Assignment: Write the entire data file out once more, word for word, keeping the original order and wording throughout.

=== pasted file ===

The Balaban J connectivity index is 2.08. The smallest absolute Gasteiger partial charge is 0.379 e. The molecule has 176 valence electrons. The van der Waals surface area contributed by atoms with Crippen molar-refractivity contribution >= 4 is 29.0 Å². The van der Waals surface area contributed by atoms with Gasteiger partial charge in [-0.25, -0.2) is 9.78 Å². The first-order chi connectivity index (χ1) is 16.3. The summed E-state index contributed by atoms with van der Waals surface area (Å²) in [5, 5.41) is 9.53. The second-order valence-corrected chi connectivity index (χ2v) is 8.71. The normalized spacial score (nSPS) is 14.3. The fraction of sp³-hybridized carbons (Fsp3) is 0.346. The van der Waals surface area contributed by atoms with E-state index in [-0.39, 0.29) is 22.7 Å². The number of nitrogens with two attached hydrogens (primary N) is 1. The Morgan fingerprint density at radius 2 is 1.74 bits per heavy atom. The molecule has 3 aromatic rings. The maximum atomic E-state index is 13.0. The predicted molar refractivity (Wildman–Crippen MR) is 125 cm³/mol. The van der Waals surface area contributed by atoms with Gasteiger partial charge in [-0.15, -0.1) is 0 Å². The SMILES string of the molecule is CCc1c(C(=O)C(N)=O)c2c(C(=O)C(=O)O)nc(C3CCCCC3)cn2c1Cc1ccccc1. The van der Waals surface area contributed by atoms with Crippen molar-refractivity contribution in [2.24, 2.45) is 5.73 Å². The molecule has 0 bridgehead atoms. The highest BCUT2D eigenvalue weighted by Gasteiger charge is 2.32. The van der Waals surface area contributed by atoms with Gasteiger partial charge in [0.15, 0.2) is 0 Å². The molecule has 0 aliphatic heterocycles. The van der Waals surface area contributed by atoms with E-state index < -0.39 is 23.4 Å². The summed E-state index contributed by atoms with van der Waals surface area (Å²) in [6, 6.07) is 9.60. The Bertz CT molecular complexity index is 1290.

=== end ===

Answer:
The Balaban J connectivity index is 2.08. The smallest absolute Gasteiger partial charge is 0.379 e. The molecule has 176 valence electrons. The van der Waals surface area contributed by atoms with Crippen molar-refractivity contribution >= 4 is 29.0 Å². The van der Waals surface area contributed by atoms with Gasteiger partial charge in [-0.25, -0.2) is 9.78 Å². The first-order chi connectivity index (χ1) is 16.3. The summed E-state index contributed by atoms with van der Waals surface area (Å²) in [5, 5.41) is 9.53. The second-order valence-corrected chi connectivity index (χ2v) is 8.71. The normalized spacial score (nSPS) is 14.3. The fraction of sp³-hybridized carbons (Fsp3) is 0.346. The van der Waals surface area contributed by atoms with E-state index in [-0.39, 0.29) is 22.7 Å². The number of nitrogens with two attached hydrogens (primary N) is 1. The Morgan fingerprint density at radius 2 is 1.74 bits per heavy atom. The molecule has 3 aromatic rings. The maximum atomic E-state index is 13.0. The predicted molar refractivity (Wildman–Crippen MR) is 125 cm³/mol. The van der Waals surface area contributed by atoms with Gasteiger partial charge in [-0.15, -0.1) is 0 Å². The SMILES string of the molecule is CCc1c(C(=O)C(N)=O)c2c(C(=O)C(=O)O)nc(C3CCCCC3)cn2c1Cc1ccccc1. The van der Waals surface area contributed by atoms with Crippen molar-refractivity contribution in [2.24, 2.45) is 5.73 Å². The molecule has 0 bridgehead atoms. The highest BCUT2D eigenvalue weighted by Gasteiger charge is 2.32. The van der Waals surface area contributed by atoms with Gasteiger partial charge in [0.15, 0.2) is 0 Å². The molecule has 0 aliphatic heterocycles. The van der Waals surface area contributed by atoms with E-state index < -0.39 is 23.4 Å². The summed E-state index contributed by atoms with van der Waals surface area (Å²) in [6, 6.07) is 9.60. The Bertz CT molecular complexity index is 1290.